Children upset over theft of Ag Show exhibits
Organisers of the Agricultural Show are to look at tougher security for future events after several exhibits were stolen this year.
About seven exhibits, including some created by young children, were found to be missing after last week’s three-day family event.
One father, whose son’s plants were taken, described the acts as “reprehensible”.
He said: “This is essentially stealing from children. My child is eight and he is very sad about it because it was something he was working on and he was looking forward to getting it back and continuing to grow.
“We had the discussion about how not all people are nice in the world and it is something we have to deal with when we experience those things.”
Exhibition director Antwan Albuoy, a former president of the Ag Show, said exhibits had been taken in previous years and that the installation of CCTV cameras could be an option.
He said: “I have spoken to two of the people who had exhibits stolen.
“They are upset. One lady’s seven-year-old daughter had her strawberry plant stolen which won Best in Show — the first prize. She said when she told her daughter she was upset.
“It has been happening for years, it is nothing new. We have to figure out a way to ensure that people’s exhibits are not taken and having CCTV will help.
“We do have measures. You have to have your exhibitor’s card to leave with an exhibit.
Mr Albuoy added: “The issue is also that we had asked for volunteers to be in the building to help with the collection process and monitor, but there was a time when we might not have had enough. It would be good to have more volunteers.”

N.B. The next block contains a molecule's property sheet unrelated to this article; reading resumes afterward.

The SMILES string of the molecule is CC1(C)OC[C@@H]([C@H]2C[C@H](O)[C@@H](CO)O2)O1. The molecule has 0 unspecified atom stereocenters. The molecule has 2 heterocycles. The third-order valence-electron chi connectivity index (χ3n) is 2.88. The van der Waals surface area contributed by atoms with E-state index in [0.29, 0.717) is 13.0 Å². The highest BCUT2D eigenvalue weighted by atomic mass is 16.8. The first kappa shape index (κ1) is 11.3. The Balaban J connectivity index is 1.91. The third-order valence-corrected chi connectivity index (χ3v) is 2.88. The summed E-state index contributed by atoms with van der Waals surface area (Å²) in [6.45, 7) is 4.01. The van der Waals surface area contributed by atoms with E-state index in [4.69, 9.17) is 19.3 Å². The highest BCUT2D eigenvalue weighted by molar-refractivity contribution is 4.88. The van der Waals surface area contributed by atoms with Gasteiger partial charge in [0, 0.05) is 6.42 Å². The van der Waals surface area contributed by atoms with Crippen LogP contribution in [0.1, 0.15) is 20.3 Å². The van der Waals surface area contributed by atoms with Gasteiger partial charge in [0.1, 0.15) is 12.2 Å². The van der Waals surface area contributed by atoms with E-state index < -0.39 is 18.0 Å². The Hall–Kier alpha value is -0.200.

Two red lettuce plants were taken as well as two strawberry plants, a squash plant which was also Best in Show, and two pepper plants.
Mr Albuoy had a message for would-be thieves.
He said: “Stop stealing because some of the feedback I have gotten is that some people are wary of putting in exhibits in case it gets stolen.
“If that happens, we are going to have fewer exhibits in the exhibition, so it affects everyone.
“You are taking away from a young person who put in the time and effort to grow a plant or make an exhibit and in the blink of an eye it is gone. It is very disheartening. “
CCTV cameras could be used to monitor the JJ Outerbridge Building, the Commercial Slat House and the woodworking building.
Assistant director Tanya Jones explained that if the exhibition was to include CCTV cameras, even if during exhibit pick-up times only, a tender would have to be put out to firms to apply.
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